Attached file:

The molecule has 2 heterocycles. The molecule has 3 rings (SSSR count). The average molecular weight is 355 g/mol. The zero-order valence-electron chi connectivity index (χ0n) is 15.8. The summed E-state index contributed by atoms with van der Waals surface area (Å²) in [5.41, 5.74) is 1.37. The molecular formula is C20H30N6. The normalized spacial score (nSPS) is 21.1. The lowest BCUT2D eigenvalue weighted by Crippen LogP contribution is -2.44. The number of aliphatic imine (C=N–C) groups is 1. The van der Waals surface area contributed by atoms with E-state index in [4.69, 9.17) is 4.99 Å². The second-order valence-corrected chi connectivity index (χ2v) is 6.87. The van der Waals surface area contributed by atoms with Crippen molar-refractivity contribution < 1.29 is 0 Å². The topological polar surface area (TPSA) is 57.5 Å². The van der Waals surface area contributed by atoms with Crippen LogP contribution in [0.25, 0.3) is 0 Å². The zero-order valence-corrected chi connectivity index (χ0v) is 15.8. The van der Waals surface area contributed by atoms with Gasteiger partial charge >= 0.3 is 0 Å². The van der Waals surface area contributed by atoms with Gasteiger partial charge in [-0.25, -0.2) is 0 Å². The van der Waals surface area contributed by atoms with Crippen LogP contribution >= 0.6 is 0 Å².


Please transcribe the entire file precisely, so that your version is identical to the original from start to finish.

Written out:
The molecule has 2 heterocycles. The molecule has 3 rings (SSSR count). The average molecular weight is 355 g/mol. The zero-order valence-electron chi connectivity index (χ0n) is 15.8. The summed E-state index contributed by atoms with van der Waals surface area (Å²) in [5.41, 5.74) is 1.37. The molecular formula is C20H30N6. The normalized spacial score (nSPS) is 21.1. The lowest BCUT2D eigenvalue weighted by Crippen LogP contribution is -2.44. The number of aliphatic imine (C=N–C) groups is 1. The van der Waals surface area contributed by atoms with E-state index in [4.69, 9.17) is 4.99 Å². The second-order valence-corrected chi connectivity index (χ2v) is 6.87. The van der Waals surface area contributed by atoms with Crippen molar-refractivity contribution < 1.29 is 0 Å². The topological polar surface area (TPSA) is 57.5 Å². The van der Waals surface area contributed by atoms with Crippen LogP contribution in [0.25, 0.3) is 0 Å². The zero-order valence-corrected chi connectivity index (χ0v) is 15.8. The van der Waals surface area contributed by atoms with Gasteiger partial charge >= 0.3 is 0 Å². The van der Waals surface area contributed by atoms with Gasteiger partial charge in [-0.25, -0.2) is 0 Å². The van der Waals surface area contributed by atoms with Crippen LogP contribution >= 0.6 is 0 Å².